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Lifewatcher Lessons with Sandy Pomeroy

Lifewatcher Lessons with Sandy Pomeroy

It’s about one in the afternoon as I sit at my computer, contemplating what I should make for dinner. I take some organic chicken out of my freezer and think some asparagus, Brussels sprouts and salad with grilled chicken should do the trick. While I prep for tonight, bone broth simmers away in my crockpot. This is how I live my life now. I call it the “Lifewatchers way of eating.”

Yes, I’ve had a lot of practice, some 17 years of it: this fall marks the 18th year that I have been teaching Lifewatchers classes! The Lifewatchers concept was designed to help people lose weight and heal metabolic syndromes, Type II Diabetes, and other health conditions through food choices, but in formulating the program, we realized that people were so confused when it came to nutrition. Every time you turn around you hear something contradictory about nutrition, i.e. the news says coffee is healthy, then it says coffee is bad! People eat a "Canada Food Guide" way of life, but their health is still failing them. Most Lifewatchers admit in the beginning to feeling sluggish, intense cravings, and having energy slumps. We quickly realized that when the body was healed at cellular level, healing takes place all over!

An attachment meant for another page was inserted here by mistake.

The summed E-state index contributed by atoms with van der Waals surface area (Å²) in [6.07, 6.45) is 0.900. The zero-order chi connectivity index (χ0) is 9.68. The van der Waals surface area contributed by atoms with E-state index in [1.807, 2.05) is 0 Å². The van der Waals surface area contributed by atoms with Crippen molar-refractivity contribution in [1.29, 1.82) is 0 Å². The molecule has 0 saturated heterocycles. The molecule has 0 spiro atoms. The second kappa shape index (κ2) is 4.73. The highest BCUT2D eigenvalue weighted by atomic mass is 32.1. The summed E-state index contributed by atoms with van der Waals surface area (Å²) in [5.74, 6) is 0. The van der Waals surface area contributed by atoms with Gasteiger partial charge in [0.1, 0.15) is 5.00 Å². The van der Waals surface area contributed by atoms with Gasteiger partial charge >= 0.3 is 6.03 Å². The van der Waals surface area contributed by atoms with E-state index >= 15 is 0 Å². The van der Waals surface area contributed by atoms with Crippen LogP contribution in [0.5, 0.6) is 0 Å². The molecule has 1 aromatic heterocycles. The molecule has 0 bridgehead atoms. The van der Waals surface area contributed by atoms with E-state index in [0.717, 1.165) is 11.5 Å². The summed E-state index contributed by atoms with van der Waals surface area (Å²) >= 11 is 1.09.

Today, people take Lifewatchers for many different reasons. Some take it to learn about nutrition, some take it to heal ailments or diabetes, and some people just want to learn how to feed their family with proper nutrition. Whatever the reason, people are always happy to learn the Lifewatchers way of eating.

I personally think that the way people eat today is “sludging” up their metabolism. We want quick, ready-to-grab foods that, quite often, are lacking in nutrients. Here, I’d like to concentrate on eating whole, real foods. This is the first thing we teach in Lifewatchers. It doesn’t sound too hard, but our food has changed so much. A lot of people don’t even realize they aren’t eating whole foods!

Whenever I think about my diet, I like to consider what my great-grandmother would have eaten a hundred years ago. I remember the stories: she would go to the beef ring once a week to pick up her meat and carry it home, all wrapped up. There was one illustrious story in which a steer got loose and chased her home - she bopped him over the head with her beef! My great-grandmother would have grown as much as was possible in her garden, and the fall months were all about harvesting and getting the larder full. It would take hours or even days of planning to get food ready: the flour from the mill was freshly ground, food would be canned or fermented to preserve it, and homemade bread would mold quickly (unlike today’s bread that is so full of preservatives, it can last a week!).